“I had a brief encounter with what I suspect to be a Chinese Egret (Egretta eulophotes), listed as globally threatened and an uncommon winter visitor in Singapore. As I’m just a leisure photographer and seeing this species for the first time, would appreciate verification and confirmation from the experts.
“It was low tide last Sunday morning. I was at an exposed stretch of mudflat along the coast, indulging in my hobby of avian photography. There were several birds foraging in the distance; mostly Little Egrets (E. garzetta) and a Grey Heron (Ardea cinerea). Engrossed in capturing images of the Grey Heron, which was having some difficulties swallowing a huge fish, I did not pay much attention to a solitary bird which had suddenly appeared in my camera’s view finder. I presumed that it was one of the Little Egrets, which were rather common around the area.
“After observing the heron finishing off its catch successfully, I became aware that the bird, which had earlier blocked my view, as it was between the heron and me, was definitely not a Little Egret. Its legs were yellowish-green in colour while the Little should be black. Its upper mandible was mostly rust colour and its lower mandible mostly yellow for about two-third of its length. The Little’s mandibles should be black.
“A crest was also observed, albeit not all the time, swaying occasionally when caught in the gentle breeze. The difference between the egrets became more apparent when one Little flew above the suspected Chinese and landed nearby (above left). The Chinese reacted by raising and displaying its prominent crest. Images of the two egrets captured together showed the two nape plumes of the Little Egret being less conspicuous than the prominent ‘headdress’ worn on the head of the Chinese Egret (above right).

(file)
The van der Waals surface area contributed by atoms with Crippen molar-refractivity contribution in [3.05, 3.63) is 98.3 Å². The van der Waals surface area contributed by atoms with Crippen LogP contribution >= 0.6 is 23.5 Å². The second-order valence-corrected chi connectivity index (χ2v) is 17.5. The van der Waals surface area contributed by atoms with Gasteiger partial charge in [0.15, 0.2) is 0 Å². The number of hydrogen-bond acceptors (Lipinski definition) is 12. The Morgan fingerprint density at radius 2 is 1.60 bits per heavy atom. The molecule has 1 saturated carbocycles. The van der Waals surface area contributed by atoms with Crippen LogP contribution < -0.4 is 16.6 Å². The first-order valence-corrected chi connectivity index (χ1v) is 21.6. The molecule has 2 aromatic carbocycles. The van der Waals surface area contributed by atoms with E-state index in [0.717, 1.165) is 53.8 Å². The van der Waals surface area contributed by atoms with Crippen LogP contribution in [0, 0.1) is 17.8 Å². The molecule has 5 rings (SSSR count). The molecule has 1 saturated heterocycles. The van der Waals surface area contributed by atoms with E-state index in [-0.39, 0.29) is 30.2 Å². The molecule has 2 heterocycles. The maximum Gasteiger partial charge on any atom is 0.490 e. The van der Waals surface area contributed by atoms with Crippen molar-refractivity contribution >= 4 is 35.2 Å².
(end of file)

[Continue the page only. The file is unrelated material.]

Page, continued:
“Shortly after, another Little walked past the suspected Chinese. This provided an opportunity to compare sizes of the egrets. Even though its distance was further from the camera, the suspected Chinese Egret looked larger than the Little Egret. A brief display of plume feathers from the Chinese occurred as the birds walked nonchalantly passed each other.
“The encounter lasted only a brief 10 minutes with the suspected Chinese taking off and flying away.”
Kwong Wai Chong
27th January 2010
Kwong Wai Chong
Is the ID confirmed? This bird is still around on 7 Feb.
Would like to know whether the crest of the Chinese Egret can be seen in both breeding and non-breeding plumage. If not, do you consider this bird to be in partial breeding plumage?
Nice shots Wai Chong. I would agree that this is a Chinese Egret in partial breeding plumage.
The colouration of the bill (dark with basal third of lower mandible yellow) and legs (green) indicate winter plumage but the feet have mostly turned yellow and with the plumes, is a sign of the breeding change.The shape and colouration of the bill, along with the size and structure of the bird, rules out reef egret.
Kwong Wai Chong
Thanks for the confirmation and your analysis.
Hope to see the Chinese Egret in its full breeding plumage some day.
[…] plumage, showing bright red gular pouch and dark brown hindneck plumage of breeding adults. …Bird Ecology Study Group Encounter with Chinese and Little …I would agree that this is a Chinese Egret in partial breeding plumage. … mandible yellow) and […]